American and Canadian Studies modules - Second year

You will take the two core modules and then, depending on how many credits you choose to take in American and Canadian studies, you have the choice of taking a more extended version of the core Literature and Culture module and/or the appropriate number of credits of option modules.

Core modules

American History from 1890

(20 credits)

This module introduces intermediate students to some of the main themes in United States history from the 1890s to the present. By the end of the course, students will understand the significance of major events in the American past. They will also have a deeper understanding of the types and uses of evidence in US history and the way in which historians construct arguments from this evidence, and be able to respond to evidence themselves. Presentations, discussions and essay work will aid students in developing further skills in researching, evaluating interpretations and expressing original ideas.

20th-Century American Literature and Culture

(20 credits)

This course introduces students to key elements of 20th and 21st century American literature and culture. We will study different aspects of the American cultural, social, and built environment. This course is designed to build upon critical approaches to the study of American literature and history encountered in first year study and to introduce students to critical and conceptual frameworks used in the discipline of American cultural studies.

Optional modules

Options may include modules such as:

America and the Middle East Through Film

(10 credits)

This course offers insight into the history and interpretations of US involvement in the Middle East from the 19th century to the present through a complementary approach to official documents and films.Official cases will include the US approach to Israel, the Eisenhower Doctrine against Communism, and the "War on Terror" since 9/11, while films will include Casablanca, Exodus, Three Kings, and Team America.

Emergence of Mass Culture

(10 credits)

Mass culture and mass media in various forms are dominant, shaping forces in contemporary society: this module will explore their origins in nineteenth- and early-twentieth-century America. While the focus of the module will be the period 1880-1920, we will begin with a discussion of aspects of antebellum culture – including PT Barnum’s various enterprises, minstrel shows and the penny press, which introduce many of the cultural practices – and many of the key issues – that come to shape American mass culture.  Turning to the period 1880-1920, we will address a number of areas that historians have identified as origins for the fully developed mass culture of the twentieth century.  These include the evolution of theatres and amusements towards the early moving picture shows; large scale tourist attractions such as Coney Island and the Chicago World’s Fair (which hosted 14 million visitors in 1893); the growth of advertising as a professionalised, national enterprise; and the contiguous emergence of department stores, brand names and high circulation “national” magazines such as the Ladies Home Journal and the Saturday Evening Post.  In order to understand the impact of these developments, we will address the contested debate about the relationship between mass culture and its audiences.  To supplement the primary sources and cultural histories from which much of the module’s material required reading is drawn, we will also read Theodore Dreiser’s novel Sister Carrie (1900) – which provides a complex engagement with turn-of-the-century mass, urban culture – and L. Frank Baum’s The Wizard of Oz. The module recognises that “mass culture” is itself a politically loaded and highly contested term, and so will seek to address the implications of distinctions between “mass,” “popular,” “commercial” and “low” culture.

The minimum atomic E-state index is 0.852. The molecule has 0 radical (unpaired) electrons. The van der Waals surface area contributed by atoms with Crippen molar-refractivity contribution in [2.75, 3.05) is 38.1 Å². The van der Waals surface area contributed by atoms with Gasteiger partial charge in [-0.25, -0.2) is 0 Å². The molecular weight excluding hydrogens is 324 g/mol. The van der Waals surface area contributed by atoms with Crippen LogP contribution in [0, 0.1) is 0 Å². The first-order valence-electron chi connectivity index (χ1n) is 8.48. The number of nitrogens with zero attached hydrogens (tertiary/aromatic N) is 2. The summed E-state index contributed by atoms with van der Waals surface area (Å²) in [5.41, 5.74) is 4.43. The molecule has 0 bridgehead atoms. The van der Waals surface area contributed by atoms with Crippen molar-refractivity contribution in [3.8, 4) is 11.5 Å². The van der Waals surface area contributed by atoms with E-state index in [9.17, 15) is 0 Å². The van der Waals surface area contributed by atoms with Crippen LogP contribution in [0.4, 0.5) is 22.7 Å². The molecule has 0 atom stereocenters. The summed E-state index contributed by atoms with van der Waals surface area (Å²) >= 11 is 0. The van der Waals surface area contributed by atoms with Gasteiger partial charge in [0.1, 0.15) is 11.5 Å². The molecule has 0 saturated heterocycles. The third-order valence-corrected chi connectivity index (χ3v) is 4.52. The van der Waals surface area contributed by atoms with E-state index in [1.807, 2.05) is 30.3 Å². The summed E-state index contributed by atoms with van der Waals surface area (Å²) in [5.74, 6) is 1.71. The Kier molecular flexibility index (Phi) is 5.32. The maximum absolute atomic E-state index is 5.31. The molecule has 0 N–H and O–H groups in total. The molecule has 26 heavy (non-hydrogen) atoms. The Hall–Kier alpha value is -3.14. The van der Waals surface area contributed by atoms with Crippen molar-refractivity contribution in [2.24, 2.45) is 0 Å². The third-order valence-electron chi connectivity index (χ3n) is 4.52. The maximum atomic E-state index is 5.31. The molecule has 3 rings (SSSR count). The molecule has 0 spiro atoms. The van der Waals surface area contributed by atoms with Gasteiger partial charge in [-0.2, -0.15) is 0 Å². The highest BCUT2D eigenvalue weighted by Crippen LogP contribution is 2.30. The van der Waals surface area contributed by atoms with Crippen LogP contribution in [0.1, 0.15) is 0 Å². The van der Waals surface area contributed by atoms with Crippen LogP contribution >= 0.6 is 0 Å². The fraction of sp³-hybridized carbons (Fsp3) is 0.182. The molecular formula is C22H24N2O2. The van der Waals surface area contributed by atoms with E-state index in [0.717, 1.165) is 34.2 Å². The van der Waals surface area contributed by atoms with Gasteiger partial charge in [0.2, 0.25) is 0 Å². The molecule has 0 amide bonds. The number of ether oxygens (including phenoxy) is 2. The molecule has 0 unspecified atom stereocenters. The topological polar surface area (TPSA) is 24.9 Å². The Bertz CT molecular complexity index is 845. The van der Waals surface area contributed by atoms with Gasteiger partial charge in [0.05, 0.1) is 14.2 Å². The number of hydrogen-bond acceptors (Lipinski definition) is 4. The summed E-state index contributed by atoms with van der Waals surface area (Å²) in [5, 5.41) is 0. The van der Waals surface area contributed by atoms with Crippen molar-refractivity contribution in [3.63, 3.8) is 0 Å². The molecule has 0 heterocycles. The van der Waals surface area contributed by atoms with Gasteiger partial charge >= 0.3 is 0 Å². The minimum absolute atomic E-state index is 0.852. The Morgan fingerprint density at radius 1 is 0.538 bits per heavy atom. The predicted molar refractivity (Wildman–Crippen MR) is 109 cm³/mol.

Hollywood Cinema

(10 credits)